When I first set out to learn Chef I found that most of the blog posts, tutorials and even the Opscode Help pages themselves were a bit difficult to understand, to say the least. The ontology surrounding Chef is pretty hard to grasp for beginners: Resources, Clients, Nodes, knife, chef, Chef Server, Shef, Cookbooks, Recipes and so on. What I really needed when I started out was a specific walk-through of anything so long as it worked. And a lot of stuff doesn’t.
UPDATE: The promised first tutorial is over at Camel Punch
It’s very unfortunate that some of the cool, Opscode-recommended stuff doesn’t work so great just yet. For example,
knife ec2 server create almost always hangs right after the instance is started. Oh, and we have the perennial Ruby open source project problem: everything written about a hot new open source project must be treated with suspicion, because the APIs are in flux, and the information could be out of date.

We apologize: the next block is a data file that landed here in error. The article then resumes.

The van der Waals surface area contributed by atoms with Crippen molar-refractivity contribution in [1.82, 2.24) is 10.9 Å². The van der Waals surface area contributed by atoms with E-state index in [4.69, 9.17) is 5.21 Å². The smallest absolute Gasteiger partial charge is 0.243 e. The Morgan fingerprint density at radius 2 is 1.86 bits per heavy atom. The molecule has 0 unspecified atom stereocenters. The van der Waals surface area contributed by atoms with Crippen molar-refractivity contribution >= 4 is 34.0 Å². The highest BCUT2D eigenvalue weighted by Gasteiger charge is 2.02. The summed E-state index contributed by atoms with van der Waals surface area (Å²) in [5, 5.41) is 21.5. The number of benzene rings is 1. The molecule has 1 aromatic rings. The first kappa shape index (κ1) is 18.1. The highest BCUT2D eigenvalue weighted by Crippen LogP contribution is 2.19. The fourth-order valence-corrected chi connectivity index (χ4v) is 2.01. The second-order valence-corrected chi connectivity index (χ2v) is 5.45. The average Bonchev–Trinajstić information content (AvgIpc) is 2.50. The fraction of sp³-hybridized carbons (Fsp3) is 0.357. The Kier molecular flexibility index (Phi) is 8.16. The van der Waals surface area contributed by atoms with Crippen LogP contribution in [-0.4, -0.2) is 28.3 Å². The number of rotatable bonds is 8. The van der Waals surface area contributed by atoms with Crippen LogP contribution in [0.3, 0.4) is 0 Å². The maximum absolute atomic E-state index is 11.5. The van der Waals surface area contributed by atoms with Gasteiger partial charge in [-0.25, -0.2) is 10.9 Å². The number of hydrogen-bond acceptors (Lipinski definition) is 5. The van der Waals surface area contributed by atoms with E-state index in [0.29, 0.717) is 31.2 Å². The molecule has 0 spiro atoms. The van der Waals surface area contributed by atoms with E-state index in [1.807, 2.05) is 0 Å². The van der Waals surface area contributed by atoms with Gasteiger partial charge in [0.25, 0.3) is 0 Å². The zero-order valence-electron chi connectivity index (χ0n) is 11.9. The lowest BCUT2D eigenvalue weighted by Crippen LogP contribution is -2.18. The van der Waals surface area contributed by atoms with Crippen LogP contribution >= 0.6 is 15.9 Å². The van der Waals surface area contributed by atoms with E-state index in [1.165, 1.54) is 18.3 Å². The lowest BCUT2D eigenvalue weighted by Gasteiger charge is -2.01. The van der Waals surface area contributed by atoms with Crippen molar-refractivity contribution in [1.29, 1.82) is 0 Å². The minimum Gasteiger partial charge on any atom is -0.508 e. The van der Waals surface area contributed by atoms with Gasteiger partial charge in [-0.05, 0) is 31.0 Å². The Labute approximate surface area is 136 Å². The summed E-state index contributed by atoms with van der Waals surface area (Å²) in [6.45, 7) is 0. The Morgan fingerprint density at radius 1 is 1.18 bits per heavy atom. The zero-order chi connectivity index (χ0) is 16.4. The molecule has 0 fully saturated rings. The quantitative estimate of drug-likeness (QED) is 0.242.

I have run into the latter problem a lot. Chef 0.8 came with its own EC2 AMIs,
whereas the recommended approach for 0.9 is to go from a plain distro-supplied AMI, because knife can bootstrap a Chef client installation. UPDATE: Bryan Hale at Opscode informs me that this is no longer the case. Opscode provide AMIs for the US, but everyone else must roll their own. I did, so if you happen to need a 32-bit Ubuntu Lucid Chef 0.9.8 AMI for eu-west-1, you can use ami-0882a87c
Opscode are very responsive when approached by email, but I get a feeling their website support is dragging behind a little. For example, this complaint about the Knife docs hasn’t yet been addressed. I ran into the problem, too!
Another minor gripe I have is with the licensing: I need to sign an agreement before I can fix your documentation? Really?
With all this said, I’ve managed to get a pretty cool cookbook together that sets up CruiseControl.rb on a fresh Ubuntu server with Passenger running on Ruby Enterprise Edition. The cool part is that it uses Octopi to query a Github account and sticks all of a user’s pushable repos into CruiseControl. I promise the next post will be an easy-to-follow tutorial. Enough complaining!